Vaahan Puja is a prayer that Hindus (Tamil, Telugu, Hindi & Gujerati speaking) engage in upon acquiring a vehicle. The prayer seeking the blessings of the Lord is meant to attract positive energy and to reduce the chances of accidents and other negative events. An important principle in Hinduism is that everything that we “possess” is a Divine blessing and belongs to God. This prayer is therefore an expression of thanks to Bhagwan (God) upon the acquisition of a vehicle and is also intended to direct the purchaser to accept the vehicle as a blessing and to operate and use it in a responsible manner.
When is this puja undertaken?
The puja is usually undertaken after the purchase but before first use of the vehicle. It is common for people to consult a Hindu priest to determine an appropriate day and time on which to conduct the puja, which may be undertaken at a temple or at one’s home.
How to observe/conduct the puja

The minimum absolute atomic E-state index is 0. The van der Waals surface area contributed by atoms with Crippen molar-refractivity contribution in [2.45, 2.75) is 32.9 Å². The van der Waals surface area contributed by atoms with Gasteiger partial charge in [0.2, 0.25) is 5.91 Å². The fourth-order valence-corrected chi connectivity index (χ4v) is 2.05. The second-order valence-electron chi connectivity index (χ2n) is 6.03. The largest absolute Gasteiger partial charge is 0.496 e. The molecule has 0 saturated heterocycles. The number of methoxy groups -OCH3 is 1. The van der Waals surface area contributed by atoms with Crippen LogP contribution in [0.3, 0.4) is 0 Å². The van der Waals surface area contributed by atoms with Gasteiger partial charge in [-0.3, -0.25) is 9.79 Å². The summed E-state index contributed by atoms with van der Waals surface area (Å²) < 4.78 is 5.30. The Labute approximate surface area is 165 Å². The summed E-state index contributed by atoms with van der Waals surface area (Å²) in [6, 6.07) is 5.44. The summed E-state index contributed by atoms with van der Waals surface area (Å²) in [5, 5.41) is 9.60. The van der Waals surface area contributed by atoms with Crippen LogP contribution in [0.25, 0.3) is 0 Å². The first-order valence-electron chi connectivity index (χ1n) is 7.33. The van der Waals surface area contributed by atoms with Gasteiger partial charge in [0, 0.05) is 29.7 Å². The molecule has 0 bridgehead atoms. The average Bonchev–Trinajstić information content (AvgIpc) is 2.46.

The puja is done after the vehicle is washed and cleaned and after the purchaser/owner has bathed and put on clean clothes. In some traditions there is one or more of the following rituals: driving the vehicle over lime (one under each tyre), symbolising the crushing of negativity; breaking a coconut to reveal the purity represented by the white pulp; using sandalwood paste or turmeric to mark the vehicle (usually on the front of the car and the tyres) as a symbol of auspiciousness. It is common for people to have this puja conducted by a priest or at temple, although those who are competent often conduct the puja on their own at their homes. There are minor variations in the vidhi (procedure) for the Vaahan puja, depending on tradition/region/country/denomination; however, the essential features include reciting mantras for peace, prosperity and auspiciousness, praying for the removal of obstacles, prevention of accidents and protection against negative energies. Tamil speaking Hindus have the vehicle sprinkled with rosewater. The ‘OM’ symbol is drawn with the sacred ash on the back and front windows, on the engine and on the steering wheel. A patta (3 horizontal stripes) are placed on the tyres, windows, and on the bonnet. The driver goes inside the temple and offers prayer to Lord Ganesha (the remover of obstacles). Worship follows with obeisance to the other Deities with some type of prasadham (milk, fruit, coconut, etc.). The car keys are also placed on the tray that contains the prasadham. The driver returns to where the car is parked (usually in front of the sanctum sanctorum). A lime is placed just behind each of the tyres. A piece of camphor is placed on a pumpkin. The camphor is lit and this pumpkin is turned three times around the car in a clockwise direction. The pumpkin is then smashed on the ground with such force that it is broken. The pumpkin and the limes are smeared with the sacred ash and kumgamum dots are placed on it. The driver then drives the car forward, smashing the limes.